He’s really got quite the agenda. It amazes me, the way he never stops moving. There are peaceful moments, though, too. He loves books, and sitting in laps to be read to. Favorites include such scintillating titles as “Rough and Tough Cars and Trucks” and “Hello, Texas!” (why?), but also “The Very Hungry Caterpillar,” “Mommy, Mama, and Me,” “Goodnight Moon,” “I Like it When,” “I Am a Bunny,” and on and on. I’m impressed by this early focus and interest.

Starling is social, loud, and opinionated. He enjoys a hubbub. He has some stranger anxiety, but he warms up fairly easily, and likes to hand our visitors books with the expectation that they’ll scoop him up for a quick read. It’s fun to watch the way that he tracks faces, imitates tone, and makes himself heard. He babbles constantly; it sounds like a made-up-but-grammatically-consistent language that you’d hear in a fantasy movie. If you whisper, he’ll whisper back. He has some words that we can make out. These include “uh-oh,” “hi,” “mama,” and “kitty,” which sounds like “k-eee.” He likes to laugh, and make himself laugh, and he’s starting to give hugs and sloppy, open-mouth kisses. A favorite game is to steal the glasses off your face. Not really as fun for the adults, that one.

He’s feisty, too. All toddlers are working on autonomy. All toddlers protest when they don’t get their way. Starling, however, is extra-vocal in this regard. He screams and growls like some kind of crazed gremlin when he’s prevented from getting something or going somewhere. The other day, I shut the door to Jaybird’s room, thus preventing Starling from reaching the bounty of choking hazards inside. He collapsed in a sobbing heap, pressing his forehead to the floor. I tried to distract him with a wooden toy snake he likes; he took it from me and threw it, hard.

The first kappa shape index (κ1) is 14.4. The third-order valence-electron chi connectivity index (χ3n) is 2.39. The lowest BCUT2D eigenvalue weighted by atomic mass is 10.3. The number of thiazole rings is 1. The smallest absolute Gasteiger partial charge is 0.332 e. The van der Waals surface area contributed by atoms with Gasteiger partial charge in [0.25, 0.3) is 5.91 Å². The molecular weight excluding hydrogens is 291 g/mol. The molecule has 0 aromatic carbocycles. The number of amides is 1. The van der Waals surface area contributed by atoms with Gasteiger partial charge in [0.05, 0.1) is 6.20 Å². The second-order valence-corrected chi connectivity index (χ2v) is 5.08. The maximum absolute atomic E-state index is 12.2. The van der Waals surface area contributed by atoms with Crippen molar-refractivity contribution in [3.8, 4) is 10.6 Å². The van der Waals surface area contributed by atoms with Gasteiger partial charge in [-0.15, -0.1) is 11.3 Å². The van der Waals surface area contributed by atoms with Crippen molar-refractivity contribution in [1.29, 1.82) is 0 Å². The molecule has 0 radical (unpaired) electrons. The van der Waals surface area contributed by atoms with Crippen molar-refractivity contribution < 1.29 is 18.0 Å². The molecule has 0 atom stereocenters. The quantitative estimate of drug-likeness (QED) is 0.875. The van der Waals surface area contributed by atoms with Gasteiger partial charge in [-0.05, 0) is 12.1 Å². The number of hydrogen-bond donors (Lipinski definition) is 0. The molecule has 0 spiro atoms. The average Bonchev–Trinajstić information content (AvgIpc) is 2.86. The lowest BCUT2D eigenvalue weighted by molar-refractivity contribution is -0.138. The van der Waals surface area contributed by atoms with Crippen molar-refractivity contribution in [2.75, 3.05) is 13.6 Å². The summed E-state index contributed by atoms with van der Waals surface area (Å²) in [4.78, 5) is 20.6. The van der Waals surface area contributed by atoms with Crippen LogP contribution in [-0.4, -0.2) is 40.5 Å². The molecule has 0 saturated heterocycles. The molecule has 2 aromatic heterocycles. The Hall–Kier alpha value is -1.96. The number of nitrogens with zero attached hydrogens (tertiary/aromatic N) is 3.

We’re making some attempts to night-wean him. If (when) he wakes up between 12 – 5, Uno goes in to offer comfort. He does not get milk. This enrages him. He was so loud about it last night that there was no hope of me getting any sleep, either. (She did manage to settle him. He does accept defeat, but it takes a while.) I felt guilty, but also determined, because it’s time. I need more sleep. We’ll get there.

Uno and I think that Starling is even more strong-willed than his brother. He’s a bit of a bruiser, too – tall, solid – and he doesn’t know his own strength. This combination makes him a little difficult to manage. He scratches, pinches, pulls, hits, grabs. Sigh. A lot of this comes out of frustration that he can’t do everything his brother can. He’s also very jealous of any attention that Jaybird gets. As soon as Jaybird is, say, sitting in one of our laps, Starling toddles headlong towards us and tries to wedge himself in.

They play together well, sometimes. Jaybird is generally attentive – if anything, hyper-vigilant about whatever Starling should or shouldn’t be doing. He likes to play chasing games with his brother, and they giggle hysterically together, which is heart-meltingly cute.

In general, I’d say that Starling is larger, louder, and more verbal than his brother was at this age. He’s … zesty. He’s also very happy, most of the time, and often content to toddle around exploring things and transporting items.

It’s interesting to see myself in him. He looks like my baby photos, and his brown eyes, so different than Jaybird’s, remind me of my sister’s. Perhaps his verbal tendencies are inherited – but I don’t want to ascribe too much to genetics. The world is so eager to do that.